Several demonstrations – two to show solidarity with the people of Ukraine and a small gathering in support of arrested pro-Russian right-wingers – took place in Belgrade on February 24, the anniversary of Russia’s invasion of Ukraine.
Serbia has sought to remain neutral and while condemning the invasion – including in the latest UN General Assembly vote on the issue – it has refused to impose sanctions on Russia, despite being under strong pressure from the EU and other Western powers to do so.
Polls indicate the country’s population largely backs this stance but there are growing opposition calls for Serbia to show more support for Ukraine – as well as vocal urging from right-wingers for Belgrade to back Russia.
On February 24, the first anniversary of Russia’s invasion of Ukraine, several hundred people gathered at a peaceful demonstration on Republic Square, where they raised a Ukrainian flag on Republic Square, then marched through the city centre.
Among the protesters were Serbs, Ukrainians and Russians – many of whom have fled Russia for Serbia – as well as foreign diplomats, including Ukrainian ambassador Volodimir Tolkac and the head of the EU delegation in Belgrade Emanuele Giaufret.
“One picture, a thousand words about world unity in support of Ukraine,” said the caption of a picture posted on Twitter by the US embassy in Belgrade, showing Tolkac and Giaufret along with diplomats from Denmark, Poland, Sweden and the UK.
“Together with Amb. [Ukraine] and representatives of diplomatic missions [EU] [US] [UK] [Canada] [Israel] [Georgia] we are today on the streets of Belgrade in a gesture of solidarity with the fighting [Ukraine],” said a tweet from the Polish embassy.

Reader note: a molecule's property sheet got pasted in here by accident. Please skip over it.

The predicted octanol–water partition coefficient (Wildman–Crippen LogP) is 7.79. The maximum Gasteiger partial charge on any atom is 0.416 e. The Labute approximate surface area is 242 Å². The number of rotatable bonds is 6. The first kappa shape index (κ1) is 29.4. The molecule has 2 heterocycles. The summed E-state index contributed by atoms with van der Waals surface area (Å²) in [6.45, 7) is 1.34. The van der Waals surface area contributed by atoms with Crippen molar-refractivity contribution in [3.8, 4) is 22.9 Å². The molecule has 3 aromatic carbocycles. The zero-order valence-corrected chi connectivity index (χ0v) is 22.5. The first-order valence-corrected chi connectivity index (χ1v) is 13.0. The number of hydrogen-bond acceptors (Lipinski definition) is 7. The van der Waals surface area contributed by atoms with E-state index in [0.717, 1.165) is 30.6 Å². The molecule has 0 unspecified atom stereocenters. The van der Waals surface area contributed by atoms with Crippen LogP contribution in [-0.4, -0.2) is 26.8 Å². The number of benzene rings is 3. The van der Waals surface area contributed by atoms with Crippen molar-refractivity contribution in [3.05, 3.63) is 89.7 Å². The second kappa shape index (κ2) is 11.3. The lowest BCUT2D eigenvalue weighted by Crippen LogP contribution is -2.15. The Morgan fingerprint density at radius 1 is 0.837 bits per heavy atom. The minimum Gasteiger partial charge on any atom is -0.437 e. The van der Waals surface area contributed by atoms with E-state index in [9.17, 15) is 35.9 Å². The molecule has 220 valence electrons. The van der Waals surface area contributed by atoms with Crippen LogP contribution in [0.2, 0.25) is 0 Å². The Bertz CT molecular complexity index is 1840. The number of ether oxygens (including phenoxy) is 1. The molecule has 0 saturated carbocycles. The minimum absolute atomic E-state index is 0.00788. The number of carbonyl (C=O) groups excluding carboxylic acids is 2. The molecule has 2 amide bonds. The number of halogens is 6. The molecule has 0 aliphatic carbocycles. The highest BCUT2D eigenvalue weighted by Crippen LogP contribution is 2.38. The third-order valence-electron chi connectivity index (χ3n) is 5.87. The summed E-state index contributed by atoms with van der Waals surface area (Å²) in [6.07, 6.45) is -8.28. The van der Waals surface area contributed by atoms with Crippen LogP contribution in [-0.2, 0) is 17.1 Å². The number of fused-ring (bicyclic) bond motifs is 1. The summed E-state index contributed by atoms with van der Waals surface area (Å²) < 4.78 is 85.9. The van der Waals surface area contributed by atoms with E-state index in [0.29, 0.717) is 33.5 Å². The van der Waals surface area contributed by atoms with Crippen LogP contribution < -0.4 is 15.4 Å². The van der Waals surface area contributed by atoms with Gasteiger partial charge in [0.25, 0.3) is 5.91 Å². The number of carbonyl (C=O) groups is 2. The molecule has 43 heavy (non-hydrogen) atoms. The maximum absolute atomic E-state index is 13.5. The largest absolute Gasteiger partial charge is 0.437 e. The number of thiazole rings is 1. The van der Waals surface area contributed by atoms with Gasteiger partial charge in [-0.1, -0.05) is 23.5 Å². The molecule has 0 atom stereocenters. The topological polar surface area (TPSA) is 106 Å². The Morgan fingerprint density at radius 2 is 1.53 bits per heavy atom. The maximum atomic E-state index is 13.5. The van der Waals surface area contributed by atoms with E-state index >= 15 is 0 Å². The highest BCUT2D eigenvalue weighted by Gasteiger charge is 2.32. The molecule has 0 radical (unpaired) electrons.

Ukrainian embassy staff posted a picture of flowers placed on the pavement outside the embassy building with the words: “Today in front of the Embassy of Ukraine in Belgrade. Thank you all for your support! 365 days of indomitability.”
On the same day a group of activists arrived at the Russian embassy to deliver a request to Russian President Vladimir Putin to surrender to the International Criminal Court at The Hague.
The group also had a cake iced to appear to be dripping with blood and topped with a large skull, which they left on the pavement outside the embassy after police stopped them from approaching the building.
The group’s leader, lawyer and activist Cedomir Stojkovic, tweeted a photograph of himself holding the cake in front of journalists with the caption: “I don't know how to tell you this, but I especially specialise in annoying Russians.”
He added: “Today, in occupied Serbia, we brought a "cake of death" to the Russian ambassador and a request for the surrender of V. Putin for the crime of genocide in Ukraine. We know that death is what they love, and people are what they eat, and this cake is a symbol of their politics.”
At the right-wing protest that took place on the evening of February 24, a group of activists gathered in front of St Marks church.
They protested against the arrest of pro-Russian People’s Patrol leader Damjan Knezevic, who had been detained after an earlier protest on February 15.
The February 15 protest was organised by the People’s Patrols, which is close to Russia’s paramilitary Wagner Group, with support from banned neo-fascist organisation Obraz and parliamentary party Dveri (Doors).
The main reason for the protest was what its organisers said was Serbia’s distancing from Russia, but also a potential agreement with Kosovo, which unilaterally declared independence from Serbia in 2008.
Protesters on February 24 carried a banner with the slogan “Who Signs Dies” – a message to President Aleksandar Vucic, who is due to attend a summit with Kosovan Prime Minister Albin Kurti on February 27 aimed at finding a settlement to the long-standing dispute between Serbia and Kosovo.